AI round-up: Week of May 13, 2024

In the classic Seinfeld episode ‘The Contest,’ Kramer bursts into Jerry’s apartment and declares, “I’m out!!”

That’s how I feel this week, reading through all of the AI news. And it’s only Wednesday. 

No, no … I’m not really ‘out’… but would you blame me if I was? As we’ve heard so many times, we haven’t truly started yet. Some have compared it to a baseball game – we’re only in the first inning. Well, if that’s true … and we’re in the early part of the game, this week was the equivalent of getting out of a bases-loaded, no-outs, heart-of-the-order jam.

Why? Well, I’m glad you asked.

The Big 5

1.    GPT4o is here…
…just like we all thought when we found out OpenAI was holding an event on Monday.

Search? Nah. GPT5? Uh-uh.

We have GPT4o, a multimodal, mind-blowing AI assistant, here to interrupt and lean on for any help we need.

Here’s what it can do!

Here’s what you can do (in other words, not everything is available to us yet).

Here’s Ethan Mollick’s take.

2.    One … day … later, Google gets all Googly with it at its I/O conference.

Want to learn more about:
•    Project Astra (you will want to watch this video)
•    Veo, the text-to-video rival to Sora
•    Google Overview, the link killer?

Or maybe you just want the quickie version from Google PM Liam Bolling (great summary here).

3.    Let’s dig a little deeper on a product highlighted at the Google I/O conference:
Web publishers brace for carnage as Google adds AI answers (WaPo)

This has happened a few times during this AI journey we’ve been on: X has to affect Y (right?). I read, watch and listen to a lot, and there are times when I just have to say aloud, “There’s no way this won’t cause issues.” In this case, it’s all about search.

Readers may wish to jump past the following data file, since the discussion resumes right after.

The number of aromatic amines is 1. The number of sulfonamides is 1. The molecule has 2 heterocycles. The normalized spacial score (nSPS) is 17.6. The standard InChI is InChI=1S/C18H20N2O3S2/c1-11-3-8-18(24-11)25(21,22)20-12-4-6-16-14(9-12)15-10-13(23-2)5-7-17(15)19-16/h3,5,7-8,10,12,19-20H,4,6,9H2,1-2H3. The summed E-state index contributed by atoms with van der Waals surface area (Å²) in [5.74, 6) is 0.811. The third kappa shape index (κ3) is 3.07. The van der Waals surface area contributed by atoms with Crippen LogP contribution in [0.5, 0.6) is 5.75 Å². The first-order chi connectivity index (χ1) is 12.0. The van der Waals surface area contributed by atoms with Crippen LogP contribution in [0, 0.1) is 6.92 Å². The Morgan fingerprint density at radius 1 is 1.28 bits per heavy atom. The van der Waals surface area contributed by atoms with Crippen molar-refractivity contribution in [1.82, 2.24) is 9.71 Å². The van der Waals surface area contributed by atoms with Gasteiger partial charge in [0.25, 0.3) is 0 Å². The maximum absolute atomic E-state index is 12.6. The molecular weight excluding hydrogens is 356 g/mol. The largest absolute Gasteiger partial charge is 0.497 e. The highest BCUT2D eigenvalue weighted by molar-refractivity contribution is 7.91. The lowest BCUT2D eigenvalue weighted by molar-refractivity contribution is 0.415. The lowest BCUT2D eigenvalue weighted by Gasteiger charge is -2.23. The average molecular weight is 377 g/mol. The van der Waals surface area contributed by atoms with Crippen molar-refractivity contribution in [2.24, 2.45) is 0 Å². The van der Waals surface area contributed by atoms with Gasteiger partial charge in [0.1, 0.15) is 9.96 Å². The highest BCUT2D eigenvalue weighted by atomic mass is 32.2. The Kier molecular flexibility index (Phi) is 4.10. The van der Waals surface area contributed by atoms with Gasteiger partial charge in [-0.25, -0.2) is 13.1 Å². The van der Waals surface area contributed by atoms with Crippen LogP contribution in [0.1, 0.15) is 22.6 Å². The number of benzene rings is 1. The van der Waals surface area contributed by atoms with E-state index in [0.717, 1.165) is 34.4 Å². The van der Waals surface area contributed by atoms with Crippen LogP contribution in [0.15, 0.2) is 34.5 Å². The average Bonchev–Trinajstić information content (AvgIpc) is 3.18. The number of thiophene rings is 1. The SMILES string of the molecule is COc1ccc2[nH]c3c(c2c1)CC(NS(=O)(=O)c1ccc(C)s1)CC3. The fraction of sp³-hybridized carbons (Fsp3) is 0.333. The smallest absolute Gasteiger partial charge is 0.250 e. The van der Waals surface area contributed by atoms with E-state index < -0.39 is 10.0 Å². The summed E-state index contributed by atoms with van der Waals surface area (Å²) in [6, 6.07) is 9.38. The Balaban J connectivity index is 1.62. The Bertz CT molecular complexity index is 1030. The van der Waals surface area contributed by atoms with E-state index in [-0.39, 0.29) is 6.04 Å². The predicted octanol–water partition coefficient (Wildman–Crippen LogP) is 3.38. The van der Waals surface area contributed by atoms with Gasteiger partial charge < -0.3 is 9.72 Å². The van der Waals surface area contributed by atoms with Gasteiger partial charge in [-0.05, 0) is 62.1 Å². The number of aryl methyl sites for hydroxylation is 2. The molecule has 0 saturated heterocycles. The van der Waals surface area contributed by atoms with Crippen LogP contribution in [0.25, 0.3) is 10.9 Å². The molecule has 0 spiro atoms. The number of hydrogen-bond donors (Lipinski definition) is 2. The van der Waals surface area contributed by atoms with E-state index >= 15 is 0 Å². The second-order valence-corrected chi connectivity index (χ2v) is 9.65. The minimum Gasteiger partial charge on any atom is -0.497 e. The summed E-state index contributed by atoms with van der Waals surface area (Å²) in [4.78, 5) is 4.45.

Here’s a quick comment/thought from Paul Roetzer’s LinkedIn that’s worth a read.

4.    Major US newspapers sue OpenAI, Microsoft for copyright infringement
This story is from April 30. Which might as well be five years ago in the AI world.

BUT, I have a good reason to share: if you read about the reasons these major media outlets have the concerns they do, the inaccuracy and hallucinations are what caught my attention. Not because they could happen (do happen), but because I wonder if people care?

Early on in the AI conversation, I raised the concern of general laziness as maybe being one of the biggest accelerants of AI. We have proven that we don’t fact-check links, stories, etc. And even when we do, if we don’t like the truth, we (choose to) insist that the story isn’t real anyway.

So what makes you think we’re going to stop and validate what AI tells us? These publishers have a right to be concerned. We all do.

5.    Finally … thought we could use this reminder:

Calm change quote

Learn a little

When to use AI? And why?

Christopher Penn delivers with his TRIPS Framework. Available for free here.

Did you hear about…

…Lobbyists who are advocating for less AI restrictions (Politico)

…OpenAI’s chief scientist, Ilya Sutskever, is leaving? (The Verge)

…CEO of the world’s biggest ad firm targeted by deepfake scam (The Guardian)

…People getting lost after reviewing the government’s proposed AI roadmap (Fast Company)

…OpenAI releasing Model Spec to detail how it wants AI to behave (VentureBeat)

…OpenAI allegedly allowing AI to create ‘porn’ (The Guardian)

…Everyone in Hollywood using AI? But is afraid to admit it. (The Hollywood Reporter)

Must read/must discuss:

This is one of the most raw, down-to-earth blogs I’ve read about AI devouring the internet – all of its content and us as users.

We are seeing a lot about publishers rushing to sign deals with AI companies. However, not a lot is being made about where that content is coming from. And what will happen to those companies (and people) when 1.) AI eats it all, and b.) AI improves itself enough to the point of … well, you can guess what then happens.

Take a look and see for yourself. Casey Newton outdoes himself, in my opinion, with this very real, very direct post:

How AI changed the bargain between platforms and users.

Thanks for reading!


As a reminder, this is a round-up of the biggest stories, often hitting multiple newsletters I receive/review. The sources are many … which I’m happy to read on your behalf. Let me know if there’s one you’d like me to track or have questions about a topic you’re not seeing here.